North Mississippi Allstar February 26, 2010 Highline Ballroom New York, NY Taped and Transferred by T.J. Samulis

Wednesday, April 1, 2009

moe. - 03/28/09 - Rams Head Live

If life seems jolly rotten
There's something you've forgotten
And that's to laugh and smile and dance and sing.
When you're feeling in the dumps
Don't be silly chumps
Just purse your lips and whistle - that's the thing.

It was last Labor Day moe. left the stage with the intentions of taking a break and touring less for an extended period of time. We were left by our lonesome to whistle and patiently await their return. Luckily the break wasn’t long as the two show engagements began popping up sporadically through the winter. Unfortunately for me I had to wait seven long months.

The night finally arrived Saturday in Baltimore. The Bridge, Baltimore locals, served as a perfect opener for the night. Having seen them at moe.down I knew what to expect and they didn’t disappoint, but I was starting to get the shakes. I needed my moe.fix and I needed it now.

There was a great taping turnout for this one. It was definitely the most tapers I’ve ever seen at the Rams Head. The entire balcony was covered with mics, clamps, stands and equipment bags from Baltimore, DC, Philly, New Jersey, New York and NOLA. By the time moe. took the stage the place was packed and ready to rock. moe. wasted no time getting down to business. Timmy Tucker got the party started and we were off and rolling.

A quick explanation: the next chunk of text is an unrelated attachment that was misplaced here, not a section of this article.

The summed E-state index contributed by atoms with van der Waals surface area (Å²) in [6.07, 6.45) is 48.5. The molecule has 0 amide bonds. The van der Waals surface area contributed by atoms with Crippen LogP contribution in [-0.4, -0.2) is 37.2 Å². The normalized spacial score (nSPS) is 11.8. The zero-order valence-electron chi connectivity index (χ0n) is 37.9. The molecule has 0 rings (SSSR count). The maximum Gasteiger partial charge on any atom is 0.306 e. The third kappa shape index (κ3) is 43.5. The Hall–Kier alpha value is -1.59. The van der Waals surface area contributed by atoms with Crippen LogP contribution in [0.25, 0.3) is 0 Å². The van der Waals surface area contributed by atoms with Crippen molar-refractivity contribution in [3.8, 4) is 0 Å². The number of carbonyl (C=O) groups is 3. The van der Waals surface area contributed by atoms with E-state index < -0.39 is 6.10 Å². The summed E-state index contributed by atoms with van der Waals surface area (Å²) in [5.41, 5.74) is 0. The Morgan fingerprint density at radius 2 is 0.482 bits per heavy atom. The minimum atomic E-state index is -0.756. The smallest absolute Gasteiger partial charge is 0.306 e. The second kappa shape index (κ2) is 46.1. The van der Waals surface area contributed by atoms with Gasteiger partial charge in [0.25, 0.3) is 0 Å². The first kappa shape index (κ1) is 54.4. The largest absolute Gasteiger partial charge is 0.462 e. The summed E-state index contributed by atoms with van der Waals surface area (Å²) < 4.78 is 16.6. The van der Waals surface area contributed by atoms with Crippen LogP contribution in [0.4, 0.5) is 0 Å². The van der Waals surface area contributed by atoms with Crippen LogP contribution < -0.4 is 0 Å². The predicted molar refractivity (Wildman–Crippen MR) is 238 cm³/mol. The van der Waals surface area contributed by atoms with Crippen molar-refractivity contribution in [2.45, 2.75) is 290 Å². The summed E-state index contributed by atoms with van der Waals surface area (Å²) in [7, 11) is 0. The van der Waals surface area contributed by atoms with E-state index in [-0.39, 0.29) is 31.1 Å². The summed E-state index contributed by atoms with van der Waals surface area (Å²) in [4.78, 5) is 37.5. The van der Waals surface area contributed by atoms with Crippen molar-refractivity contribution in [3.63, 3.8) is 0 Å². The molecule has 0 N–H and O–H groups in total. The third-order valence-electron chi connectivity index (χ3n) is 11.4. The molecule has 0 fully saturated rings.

Timmy was a breath of fresh air. It was like catching up with that friend who you haven’t kept in touch with, but after all the years you still have so much to talk about. The conversation shifted gears quickly into something I haven’t heard in quite some time: Don’t Fuck With Flo. I couldn’t believe it considering this song was only played a twice from 2007 thru 2008 and we were already hearing the second this year. Things were off to a great start. The two heavy hitters were played so well you’d think this band has been on the road for months.